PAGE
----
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News

News: July/August 2007

Richard Rorty Dead • Plato Goes to Broadway • Mobster was secret philosopher • Joan Callahan is philosophy’s woman of the year — News reports by Sue Roberts

Mobster Philosopher Killed

Mafia power struggles claimed an unusual victim this summer. The reputed leader of the Porto Nuova clan of Sicily’s Cosa Nostra was gunned down on a Palermo street. Nothing unusual there perhaps – except that investigating officers discovered that the victim, Nicola Ingarao, had taken an exam in the history of philosophy at Palermo University the day before his ‘execution’. The 46-year old had apparently taken up studying philosophy while incarcerated in Pagliarelli jail for nine years at an earlier stage in his career. His interest in philosophical questions was sparked by reading the Old Testament Book of Wisdom (regarded by Protestants as part of the Apocrypha). He enrolled in a philosophy course from prison, attending classes after his release in February. His professor at the university described Ingarao as a model student, believing that he “owned a toy shop and was interested in studying philosophy for his personal enrichment.”

Wait Til the Height of the Storm!

A procedure said to be “a necessary step toward creating artificial life” has been undertaken by scientists at the J. Craig Venter Institute in Maryland. Taking all the DNA from a bacterial cell and transplanting it into a closely related species, they have succeeded turning the recipient cells into the first type of cell. They describe this as a ‘genome transplant’. If they can now replicate the procedure using a synthetically constructed genome it would enable them to design and create lifeforms from scratch. While this would enable them to create new kinds of bacteria for positive uses such as digesting toxic waste or producing ethanol for fuel, it raises concerns that someday the technology could be used to create a new generation of bioweapons.

Woman Philosopher of 2007

Joan Callahan has been named as the Distinguished Woman Philosopher of 2007 by the Society for Women in Philosophy. Callahan teaches at the University of Kentucky and is an award-winning author. Recognised both for her own contributions to ethics and her support of women in philosophy, she will be honoured at a celebratory reception on 28th December in Baltimore, at the Eastern Division meeting of the American Philosophical Association (APA). Professor Callahan was the co-author with James Knight of Preventing Birth: Contemporary Methods & Related Moral Controversies which received the Choice Outstanding Academic Book Award in 1991. She is a founding member of the Association of Feminist Ethics & Social Theory, and is just completing a stint on the APA’s Board of Officers, as Chair of its Committee on Inclusiveness in the Profession.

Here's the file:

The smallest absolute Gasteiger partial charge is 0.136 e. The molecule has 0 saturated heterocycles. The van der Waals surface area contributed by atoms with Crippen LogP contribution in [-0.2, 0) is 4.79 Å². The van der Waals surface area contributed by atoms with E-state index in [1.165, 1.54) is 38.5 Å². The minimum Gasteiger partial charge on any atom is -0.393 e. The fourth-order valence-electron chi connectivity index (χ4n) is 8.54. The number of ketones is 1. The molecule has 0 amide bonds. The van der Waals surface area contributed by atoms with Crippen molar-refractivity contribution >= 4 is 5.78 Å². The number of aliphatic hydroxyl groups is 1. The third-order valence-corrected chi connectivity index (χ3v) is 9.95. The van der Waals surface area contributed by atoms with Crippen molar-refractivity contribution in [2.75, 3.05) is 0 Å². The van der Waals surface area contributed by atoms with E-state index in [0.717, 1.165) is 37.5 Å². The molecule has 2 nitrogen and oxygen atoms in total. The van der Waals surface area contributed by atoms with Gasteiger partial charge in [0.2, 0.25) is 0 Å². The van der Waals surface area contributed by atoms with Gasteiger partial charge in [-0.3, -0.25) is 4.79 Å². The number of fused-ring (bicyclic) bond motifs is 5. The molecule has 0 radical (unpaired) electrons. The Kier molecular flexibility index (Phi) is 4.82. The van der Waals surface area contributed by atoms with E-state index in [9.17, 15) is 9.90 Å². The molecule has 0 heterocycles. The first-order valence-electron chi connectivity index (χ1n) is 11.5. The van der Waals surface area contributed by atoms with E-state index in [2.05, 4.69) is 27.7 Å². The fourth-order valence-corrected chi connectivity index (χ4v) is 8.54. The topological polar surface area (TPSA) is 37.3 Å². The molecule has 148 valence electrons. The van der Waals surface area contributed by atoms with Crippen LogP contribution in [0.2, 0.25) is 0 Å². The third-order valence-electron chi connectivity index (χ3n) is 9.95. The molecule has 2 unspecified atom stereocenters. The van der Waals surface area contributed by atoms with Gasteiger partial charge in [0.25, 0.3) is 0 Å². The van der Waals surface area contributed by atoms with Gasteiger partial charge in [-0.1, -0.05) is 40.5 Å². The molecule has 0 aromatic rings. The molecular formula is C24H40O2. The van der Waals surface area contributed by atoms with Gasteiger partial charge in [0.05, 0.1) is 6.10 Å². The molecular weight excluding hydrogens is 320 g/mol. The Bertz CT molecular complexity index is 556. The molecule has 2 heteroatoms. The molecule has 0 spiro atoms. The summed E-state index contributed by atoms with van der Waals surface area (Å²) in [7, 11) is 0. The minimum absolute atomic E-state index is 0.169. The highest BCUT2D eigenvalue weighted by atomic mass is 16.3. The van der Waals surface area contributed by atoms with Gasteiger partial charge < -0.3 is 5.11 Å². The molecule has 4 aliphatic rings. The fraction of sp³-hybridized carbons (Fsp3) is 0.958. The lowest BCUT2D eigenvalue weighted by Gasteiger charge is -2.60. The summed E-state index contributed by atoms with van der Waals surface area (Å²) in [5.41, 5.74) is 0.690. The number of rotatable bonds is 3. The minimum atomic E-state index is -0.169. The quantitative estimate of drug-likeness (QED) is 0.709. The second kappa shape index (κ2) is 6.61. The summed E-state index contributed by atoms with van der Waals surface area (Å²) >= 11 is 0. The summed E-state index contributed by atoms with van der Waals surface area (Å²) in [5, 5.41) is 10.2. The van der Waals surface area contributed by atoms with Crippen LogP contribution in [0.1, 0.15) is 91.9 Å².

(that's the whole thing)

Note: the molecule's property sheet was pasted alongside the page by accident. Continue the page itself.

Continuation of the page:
The Spiritual Simpsons

Homer Simpson and the Archbishop of Canterbury might seem unlikely bed-fellows but the Archbishop, Rowan Williams, has given his blessing to a scheme whereby a book called Mixing It Up With The Simpsons has been sent to youth advisors in every diocese in England. The book’s author, Church of England youth worker Owen Smith, says “The Simpsons is hugely moral with many episodes dealing with issues and dilemmas faced by young people.” He believes the willingness of the show’s writers to deal with questions of morality and spirituality makes it an ideal tool for reaching out to the young. The Archbishop has in the past expressed admiration for the show and was reported to have been approached to appear on it a few years ago.

Plato and Aristotle On Broadway

June saw the world premiere of two newly adapted one act plays based on classic philosophical texts. The plays were performed at the acclaimed arts institution The Kitchen, in Chelsea, Manhattan as part of the ‘On the Greeks’ season presented by the Target Margin Theater Group. The first of the pair, ‘The Argument’, is based on Aristotle’s Poetics. The second play, ‘Dinner Party’, is an adaptation of Plato’s Symposium As any self-respecting Platonist knows, ‘symposium’ means drinking party, and Plato’s dialogue is an account of a dinner party at which Socrates and his fellow guests talk about the nature of love.

Havana Thoughtful Look Around

The University of Havana was the host in June to the 19th Conference of Philosophers & Scientists from Cuba and the United States. Conference subjects included religion, socialism, opposition to capitalism, education and the concept of empire inside and outside the US. The meeting, promoted jointly by the US Radical Philosophy Association and the Dept of Philosophy of the University of Havana, was intended to be “a challenge for collective intelligence on the search for the role social scientists should play in today’s world.” Over the past 25 years this series of conferences has enabled about 800 American philosophers and scholars to debate with their Cuban counterparts and observe life there at first hand. By being there, the philosophers are defying a 50 year old US Government ban on its citizens travelling to Cuba.

Richard Rorty Dies

The well-known American philosopher Richard Rorty died of pancreatic cancer on June 8th, aged 75. His obituary is here.

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